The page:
Popular WordPress plugins for creating learning management systems (LMS) are rife with vulnerabilities that can be exploited to take control of the platform, get test answers, and modify grades.

The 3 leading WordPress LMS Plugins are: LearnPressLearnDash, and LifterLMS. These platforms can transform any WordPress website into a fully functioning and easy to use LMS. The 3 systems are installed on more than 100,000 different educational platforms and include universities such as the University of Florida, University of Michigan, University of Washington as well as hundreds of online academies. The impact multiplies as it affects all of the students in all of these establishments.

Security researchers at Check Point analyzing the three WordPress plugins found bugs that are more or less trivial to exploit. They provide technical details in a report released today.

In total, they discovered four flaws that could be used to steal personal information (names, emails, usernames, passwords), modify payment schemes, change grades, forge certificates, get their hands on tests in advance, or become teachers. Some of the vulnerabilities could be exploited without authentication and achieve remote code execution, meaning that an external attacker could take over the LMS platform.

The flaws

Versions of LearnPress 3.2.6.7 and earlier are vulnerable to a time-based blind SQL‌ injection (CVE-2020-6010) that is trivial to leverage and could be avoided by properly sanitizing user input through prepared SQL‌ statements.

Exploiting this problem allows authenticated users to query the system for administrator usernames and hashed passwords. Cracking the passwords depends on how strong they are.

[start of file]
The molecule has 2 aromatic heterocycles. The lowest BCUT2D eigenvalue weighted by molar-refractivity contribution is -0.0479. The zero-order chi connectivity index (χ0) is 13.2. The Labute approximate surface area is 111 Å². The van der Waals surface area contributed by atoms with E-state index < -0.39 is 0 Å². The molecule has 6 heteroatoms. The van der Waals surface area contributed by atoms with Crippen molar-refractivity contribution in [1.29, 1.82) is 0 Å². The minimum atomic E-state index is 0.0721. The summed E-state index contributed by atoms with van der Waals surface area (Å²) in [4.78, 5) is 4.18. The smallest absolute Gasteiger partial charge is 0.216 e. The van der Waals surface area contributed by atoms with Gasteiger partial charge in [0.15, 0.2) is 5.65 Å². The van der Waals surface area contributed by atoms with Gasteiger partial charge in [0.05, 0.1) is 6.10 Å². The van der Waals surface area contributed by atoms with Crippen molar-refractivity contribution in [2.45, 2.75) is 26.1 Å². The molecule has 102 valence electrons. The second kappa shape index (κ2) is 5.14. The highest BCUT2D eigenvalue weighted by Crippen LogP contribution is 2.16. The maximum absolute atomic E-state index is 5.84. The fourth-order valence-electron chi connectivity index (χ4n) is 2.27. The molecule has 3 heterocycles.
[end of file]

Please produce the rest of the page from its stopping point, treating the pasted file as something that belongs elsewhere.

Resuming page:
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Another glitch on the same platform, tracked as CVE-2020-6011, allows an attacker to assume the role of a teacher by escalating privileges on the system. This possible by taking advantage of legacy code still present in the product.

In LearnDash versions lower than 3.1.6, the researchers found an unauthenticated second-order SQL‌ injection (CVE-2020-6009) that is more difficult to exploit but could also have been prevented through prepared statements.

Looking at LifterLMS, Check Point researchers Omri Herscovici and Sagi Tzadik found that versions lower than 3.37.15 suffer from an arbitrary file write (CVE-2020-6008).

An attacker could exploit this flaw by simply adding malicious PHP code to their first name. This could let them achieve code execution on the server via a planted webshell.

In the video below, you can see how the researchers were able to exploit the vulnerabilities they found in the three LMS plugins for WordPress:

Check Point has informed the developers of the three plugins of the discovered vulnerabilities and new versions have been released to fix the issues. Administrators of websites running these plugins are strongly advised to install the updates.